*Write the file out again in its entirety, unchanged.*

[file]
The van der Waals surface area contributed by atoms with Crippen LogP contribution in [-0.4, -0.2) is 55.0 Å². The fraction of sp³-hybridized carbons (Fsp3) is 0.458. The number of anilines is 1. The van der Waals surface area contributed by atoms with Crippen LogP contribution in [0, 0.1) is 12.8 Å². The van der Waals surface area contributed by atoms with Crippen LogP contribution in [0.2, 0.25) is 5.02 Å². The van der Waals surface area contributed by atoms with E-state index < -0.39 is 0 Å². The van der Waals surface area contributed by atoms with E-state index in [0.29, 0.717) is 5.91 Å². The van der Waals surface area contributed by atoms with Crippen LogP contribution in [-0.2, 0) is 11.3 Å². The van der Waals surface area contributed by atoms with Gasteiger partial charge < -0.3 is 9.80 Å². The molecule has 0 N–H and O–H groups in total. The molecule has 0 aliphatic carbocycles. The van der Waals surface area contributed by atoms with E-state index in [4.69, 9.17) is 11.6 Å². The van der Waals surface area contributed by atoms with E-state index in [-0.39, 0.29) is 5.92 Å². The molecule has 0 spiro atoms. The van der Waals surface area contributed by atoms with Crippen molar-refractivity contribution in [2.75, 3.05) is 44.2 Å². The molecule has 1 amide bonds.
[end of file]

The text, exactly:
The van der Waals surface area contributed by atoms with Crippen LogP contribution in [-0.4, -0.2) is 55.0 Å². The fraction of sp³-hybridized carbons (Fsp3) is 0.458. The number of anilines is 1. The van der Waals surface area contributed by atoms with Crippen LogP contribution in [0, 0.1) is 12.8 Å². The van der Waals surface area contributed by atoms with Crippen LogP contribution in [0.2, 0.25) is 5.02 Å². The van der Waals surface area contributed by atoms with E-state index < -0.39 is 0 Å². The van der Waals surface area contributed by atoms with E-state index in [0.29, 0.717) is 5.91 Å². The van der Waals surface area contributed by atoms with Crippen LogP contribution in [-0.2, 0) is 11.3 Å². The van der Waals surface area contributed by atoms with Gasteiger partial charge < -0.3 is 9.80 Å². The molecule has 0 N–H and O–H groups in total. The molecule has 0 aliphatic carbocycles. The van der Waals surface area contributed by atoms with E-state index in [4.69, 9.17) is 11.6 Å². The van der Waals surface area contributed by atoms with E-state index in [-0.39, 0.29) is 5.92 Å². The molecule has 0 spiro atoms. The van der Waals surface area contributed by atoms with Crippen molar-refractivity contribution in [2.75, 3.05) is 44.2 Å². The molecule has 1 amide bonds.